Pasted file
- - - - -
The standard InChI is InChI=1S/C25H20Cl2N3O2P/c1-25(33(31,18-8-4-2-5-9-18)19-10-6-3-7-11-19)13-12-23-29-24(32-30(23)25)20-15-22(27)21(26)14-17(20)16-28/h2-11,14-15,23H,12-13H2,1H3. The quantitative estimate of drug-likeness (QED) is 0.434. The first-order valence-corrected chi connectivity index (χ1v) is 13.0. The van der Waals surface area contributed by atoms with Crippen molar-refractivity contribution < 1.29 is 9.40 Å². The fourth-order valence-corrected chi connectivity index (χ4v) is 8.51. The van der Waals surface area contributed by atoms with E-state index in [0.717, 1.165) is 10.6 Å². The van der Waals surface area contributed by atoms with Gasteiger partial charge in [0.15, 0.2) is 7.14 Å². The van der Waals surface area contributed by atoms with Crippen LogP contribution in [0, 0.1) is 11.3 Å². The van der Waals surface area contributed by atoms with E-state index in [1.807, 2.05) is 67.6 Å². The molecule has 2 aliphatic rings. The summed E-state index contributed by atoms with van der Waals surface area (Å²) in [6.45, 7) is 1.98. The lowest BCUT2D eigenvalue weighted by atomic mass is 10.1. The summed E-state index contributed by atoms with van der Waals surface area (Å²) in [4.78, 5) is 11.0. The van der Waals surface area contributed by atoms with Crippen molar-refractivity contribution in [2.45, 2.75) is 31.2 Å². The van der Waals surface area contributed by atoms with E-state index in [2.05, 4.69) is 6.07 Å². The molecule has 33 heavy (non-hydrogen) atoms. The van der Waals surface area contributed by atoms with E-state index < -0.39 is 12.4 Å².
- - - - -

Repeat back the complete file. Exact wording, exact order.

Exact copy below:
The standard InChI is InChI=1S/C25H20Cl2N3O2P/c1-25(33(31,18-8-4-2-5-9-18)19-10-6-3-7-11-19)13-12-23-29-24(32-30(23)25)20-15-22(27)21(26)14-17(20)16-28/h2-11,14-15,23H,12-13H2,1H3. The quantitative estimate of drug-likeness (QED) is 0.434. The first-order valence-corrected chi connectivity index (χ1v) is 13.0. The van der Waals surface area contributed by atoms with Crippen molar-refractivity contribution < 1.29 is 9.40 Å². The fourth-order valence-corrected chi connectivity index (χ4v) is 8.51. The van der Waals surface area contributed by atoms with E-state index in [0.717, 1.165) is 10.6 Å². The van der Waals surface area contributed by atoms with Gasteiger partial charge in [0.15, 0.2) is 7.14 Å². The van der Waals surface area contributed by atoms with Crippen LogP contribution in [0, 0.1) is 11.3 Å². The van der Waals surface area contributed by atoms with E-state index in [1.807, 2.05) is 67.6 Å². The molecule has 2 aliphatic rings. The summed E-state index contributed by atoms with van der Waals surface area (Å²) in [6.45, 7) is 1.98. The lowest BCUT2D eigenvalue weighted by atomic mass is 10.1. The summed E-state index contributed by atoms with van der Waals surface area (Å²) in [4.78, 5) is 11.0. The van der Waals surface area contributed by atoms with Crippen molar-refractivity contribution in [2.45, 2.75) is 31.2 Å². The van der Waals surface area contributed by atoms with E-state index in [2.05, 4.69) is 6.07 Å². The molecule has 33 heavy (non-hydrogen) atoms. The van der Waals surface area contributed by atoms with E-state index < -0.39 is 12.4 Å².